The Wolf at the End of the Block

E-book – $15.00

ISBN 978-0-8101-4161-2

Trade Paper – $15.00

ISBN 978-0-8101-4160-5
Publication Date
March 2020
Page Count
88 pages
Trim Size
6 x 9

The Wolf at the End of the Block

A Play
Ike Holter

Taut and fast-paced, The Wolf at the End of the Block tells the story of Abe, a resident of the Rightlynd neighborhood of Chicago, who seeks justice after a mysterious, late-night interatction at a boarded-up bar. The intrigue envelops Abe, his sister, his boss, and a morally complicated reporter in pursuit of the truth. But as the clock ticks down, the play discloses the hidden motives of each character, leading to a finale of unpredictable twists, turns, and reveals.
A modern-day neo-noir, The Wolf at the End of the Block remixes several different genres to present a new kind of thriller that is socially conscious, relentlessy suspenseful, and bitingly funny. Praised for its power and grace, the play is one of Holter’s most unforgettable.
The Wolf at the End of the Block is one of seven plays in Holter’s Rightlynd Saga, set in Chicago’s fictional fifty-first ward. The other plays in the cycle are Rightlynd, Exit Strategy, Sender, Prowess, Red Rex, and Lottery Day.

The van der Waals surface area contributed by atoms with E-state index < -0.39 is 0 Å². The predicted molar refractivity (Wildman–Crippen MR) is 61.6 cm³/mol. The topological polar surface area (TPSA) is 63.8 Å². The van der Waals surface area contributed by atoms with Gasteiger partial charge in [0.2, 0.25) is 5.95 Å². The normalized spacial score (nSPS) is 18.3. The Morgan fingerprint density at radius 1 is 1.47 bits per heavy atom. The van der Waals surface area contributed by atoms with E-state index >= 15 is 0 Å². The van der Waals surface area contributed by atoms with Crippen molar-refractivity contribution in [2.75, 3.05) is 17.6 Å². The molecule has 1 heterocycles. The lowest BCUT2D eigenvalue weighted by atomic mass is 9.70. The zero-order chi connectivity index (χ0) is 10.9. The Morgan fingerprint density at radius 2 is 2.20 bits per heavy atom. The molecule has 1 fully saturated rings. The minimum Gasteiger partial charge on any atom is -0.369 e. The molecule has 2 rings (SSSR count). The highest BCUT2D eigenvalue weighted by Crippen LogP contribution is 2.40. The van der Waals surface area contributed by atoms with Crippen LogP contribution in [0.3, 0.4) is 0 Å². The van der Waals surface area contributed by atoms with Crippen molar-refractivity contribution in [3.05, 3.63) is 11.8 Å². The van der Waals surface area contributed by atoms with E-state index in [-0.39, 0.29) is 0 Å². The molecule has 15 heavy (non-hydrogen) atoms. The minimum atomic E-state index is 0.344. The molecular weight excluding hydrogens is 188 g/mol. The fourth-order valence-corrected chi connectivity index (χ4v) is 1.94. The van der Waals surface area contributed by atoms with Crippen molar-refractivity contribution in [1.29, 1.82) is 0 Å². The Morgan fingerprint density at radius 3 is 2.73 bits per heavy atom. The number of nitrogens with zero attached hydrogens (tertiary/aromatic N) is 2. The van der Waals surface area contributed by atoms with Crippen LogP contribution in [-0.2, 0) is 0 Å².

About the Author

IKE HOLTER is a resident playwright at Victory Gardens Theater and the artistic director of The Roustabouts. His plays have been produced at the Steppenwolf Garage, the Philadelphia Theatre Company, Off-Broadway at Barrow Street Theatre and Cherry Lane Theatre, and elsewhere. He is the 2017 winner of the Windham-Campbell Literature Prize for drama.


“The beauty of Ike Holter’s play is how deftly Holter turns a sensational incident into the catalyst for a complex morality tale . . . all the performances in this fine production reveal the full power and grace in Holter’s story. From the first moments of the play we are pulled in, and we remain enthralled throughout.” —Jack Helbig, Chicago Reader

“. . . a modern masterpiece… The cast in this production is superb… director Lili-Anne Brown’s vision make this production just as powerful as the premiere, if not more so” —Mary Kroeck, NewCity

“Set in Chicago, it’s a chilling drama about the kind of crime that often goes unreported and leaves its victims to navigate their lives from a place of distrust and shame and rage . . . Holter’s dialogue is scathing in its exploration of the intersection of racism and privilege and violence . . . The cast is flawless” —Catey Sullivan, Windy City Times